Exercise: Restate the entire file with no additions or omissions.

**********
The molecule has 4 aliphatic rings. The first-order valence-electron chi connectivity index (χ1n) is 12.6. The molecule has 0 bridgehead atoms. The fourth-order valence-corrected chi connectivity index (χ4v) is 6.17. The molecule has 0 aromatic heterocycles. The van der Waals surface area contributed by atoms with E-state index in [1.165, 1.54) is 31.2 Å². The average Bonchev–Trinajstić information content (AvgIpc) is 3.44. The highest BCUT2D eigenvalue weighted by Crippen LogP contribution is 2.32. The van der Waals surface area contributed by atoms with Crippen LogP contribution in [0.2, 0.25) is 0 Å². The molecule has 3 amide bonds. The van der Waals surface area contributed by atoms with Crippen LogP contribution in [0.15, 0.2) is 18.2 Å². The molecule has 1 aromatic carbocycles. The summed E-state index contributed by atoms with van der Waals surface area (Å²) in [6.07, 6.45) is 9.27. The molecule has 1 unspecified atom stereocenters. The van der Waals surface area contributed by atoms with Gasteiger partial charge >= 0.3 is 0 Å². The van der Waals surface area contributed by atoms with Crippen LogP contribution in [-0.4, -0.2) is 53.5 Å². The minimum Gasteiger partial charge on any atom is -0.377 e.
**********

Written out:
The molecule has 4 aliphatic rings. The first-order valence-electron chi connectivity index (χ1n) is 12.6. The molecule has 0 bridgehead atoms. The fourth-order valence-corrected chi connectivity index (χ4v) is 6.17. The molecule has 0 aromatic heterocycles. The van der Waals surface area contributed by atoms with E-state index in [1.165, 1.54) is 31.2 Å². The average Bonchev–Trinajstić information content (AvgIpc) is 3.44. The highest BCUT2D eigenvalue weighted by Crippen LogP contribution is 2.32. The van der Waals surface area contributed by atoms with Crippen LogP contribution in [0.2, 0.25) is 0 Å². The molecule has 3 amide bonds. The van der Waals surface area contributed by atoms with Crippen LogP contribution in [0.15, 0.2) is 18.2 Å². The molecule has 1 aromatic carbocycles. The summed E-state index contributed by atoms with van der Waals surface area (Å²) in [6.07, 6.45) is 9.27. The molecule has 1 unspecified atom stereocenters. The van der Waals surface area contributed by atoms with Gasteiger partial charge >= 0.3 is 0 Å². The van der Waals surface area contributed by atoms with Crippen LogP contribution in [-0.4, -0.2) is 53.5 Å². The minimum Gasteiger partial charge on any atom is -0.377 e.